Although this invention has been described with reference to particular embodiments, the invention is not limited to these described embodiments. Rather, the invention is limited only by the appended claims, which include within their scope all equivalent devices or methods that operate according to the principles of the invention as described.

Referenced by
Citing PatentFiling datePublication dateApplicantTitle
US7643227 *Jan 29, 2007Jan 5, 2010Olympus CorporationLens system and optical apparatus
US7724180 *May 4, 2007May 25, 2010Toyota Motor CorporationRadar system with an active lens for adjustable field of view
US7864449 *Mar 26, 2009Jan 4, 2011Industrial Technology Research InstituteNegative refraction photonic crystal lens
US8200055 *Jul 19, 2010Jun 12, 2012Harish SubbaramanTwo-dimensional surface normal slow-light photonic crystal waveguide optical phased array
US8699140May 29, 2009Apr 15, 2014The Penn State Research FoundationFlat transformational electromagnetic lenses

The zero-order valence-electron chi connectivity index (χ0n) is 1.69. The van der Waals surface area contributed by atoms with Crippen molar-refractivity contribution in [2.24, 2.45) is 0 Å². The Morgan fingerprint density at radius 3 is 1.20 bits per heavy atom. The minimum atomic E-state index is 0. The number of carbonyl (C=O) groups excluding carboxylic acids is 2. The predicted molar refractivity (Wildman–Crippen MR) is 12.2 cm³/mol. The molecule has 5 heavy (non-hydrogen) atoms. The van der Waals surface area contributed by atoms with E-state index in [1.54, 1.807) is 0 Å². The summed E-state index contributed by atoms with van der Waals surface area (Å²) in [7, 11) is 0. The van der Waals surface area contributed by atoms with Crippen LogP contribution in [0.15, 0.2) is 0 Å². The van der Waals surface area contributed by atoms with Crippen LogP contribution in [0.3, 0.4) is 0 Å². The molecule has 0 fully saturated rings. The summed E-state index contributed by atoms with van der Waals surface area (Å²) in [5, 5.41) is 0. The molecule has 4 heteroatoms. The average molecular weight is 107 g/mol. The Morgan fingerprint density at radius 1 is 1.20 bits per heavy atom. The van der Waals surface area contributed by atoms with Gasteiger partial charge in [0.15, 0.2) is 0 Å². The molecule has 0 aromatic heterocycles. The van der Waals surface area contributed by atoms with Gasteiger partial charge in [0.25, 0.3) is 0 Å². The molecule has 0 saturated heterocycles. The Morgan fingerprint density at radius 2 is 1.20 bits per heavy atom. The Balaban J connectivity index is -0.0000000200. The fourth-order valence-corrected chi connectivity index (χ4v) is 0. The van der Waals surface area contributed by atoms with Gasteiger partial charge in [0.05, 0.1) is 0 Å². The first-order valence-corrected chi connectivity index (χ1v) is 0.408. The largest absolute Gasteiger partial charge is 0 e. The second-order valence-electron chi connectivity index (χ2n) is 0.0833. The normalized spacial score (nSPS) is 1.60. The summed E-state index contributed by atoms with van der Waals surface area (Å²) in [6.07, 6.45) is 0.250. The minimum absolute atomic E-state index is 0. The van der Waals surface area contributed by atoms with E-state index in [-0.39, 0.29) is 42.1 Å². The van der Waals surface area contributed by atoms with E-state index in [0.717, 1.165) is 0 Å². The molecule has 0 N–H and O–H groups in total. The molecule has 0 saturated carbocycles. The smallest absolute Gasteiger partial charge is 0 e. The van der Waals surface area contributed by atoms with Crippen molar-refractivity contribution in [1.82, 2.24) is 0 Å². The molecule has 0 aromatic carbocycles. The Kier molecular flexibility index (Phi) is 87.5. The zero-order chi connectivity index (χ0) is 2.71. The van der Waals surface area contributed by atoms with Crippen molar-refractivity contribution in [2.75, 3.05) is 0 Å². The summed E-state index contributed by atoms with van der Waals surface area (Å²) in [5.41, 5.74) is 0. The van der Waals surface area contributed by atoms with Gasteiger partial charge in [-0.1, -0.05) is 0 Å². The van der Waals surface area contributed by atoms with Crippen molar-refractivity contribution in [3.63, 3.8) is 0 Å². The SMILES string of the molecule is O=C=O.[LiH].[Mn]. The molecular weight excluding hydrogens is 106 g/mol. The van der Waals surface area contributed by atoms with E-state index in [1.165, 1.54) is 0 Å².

US20120013962 *Jul 19, 2010Jan 19, 2012Omega Optics, Inc.Two-dimensional surface normal slow-light photonic crystal waveguide optical phased array
Classifications
U.S. Classification385/8, 385/9, 385/2, 385/4, 385/1, 385/31, 385/129
International ClassificationG02F1/295, G02F1/01, G02F1/035
Cooperative ClassificationB82Y20/00, G02F2202/32, G02B1/007, G02F1/29
European ClassificationB82Y20/00, G02F1/29, G02B1/00M3
Legal Events
DateCodeEventDescription
Jul 20, 2012FPAYFee payment
Year of fee payment: 4
Sep 19, 2005ASAssignment
Owner name: HEWLETT-PACKARD DEVELOPMENT COMPANY, L.P., TEXAS
Free format text: ASSIGNMENT OF ASSIGNORS INTEREST;ASSIGNOR:WANG, SHIH-YUAN;REEL/FRAME:017009/0933
Effective date: 20050916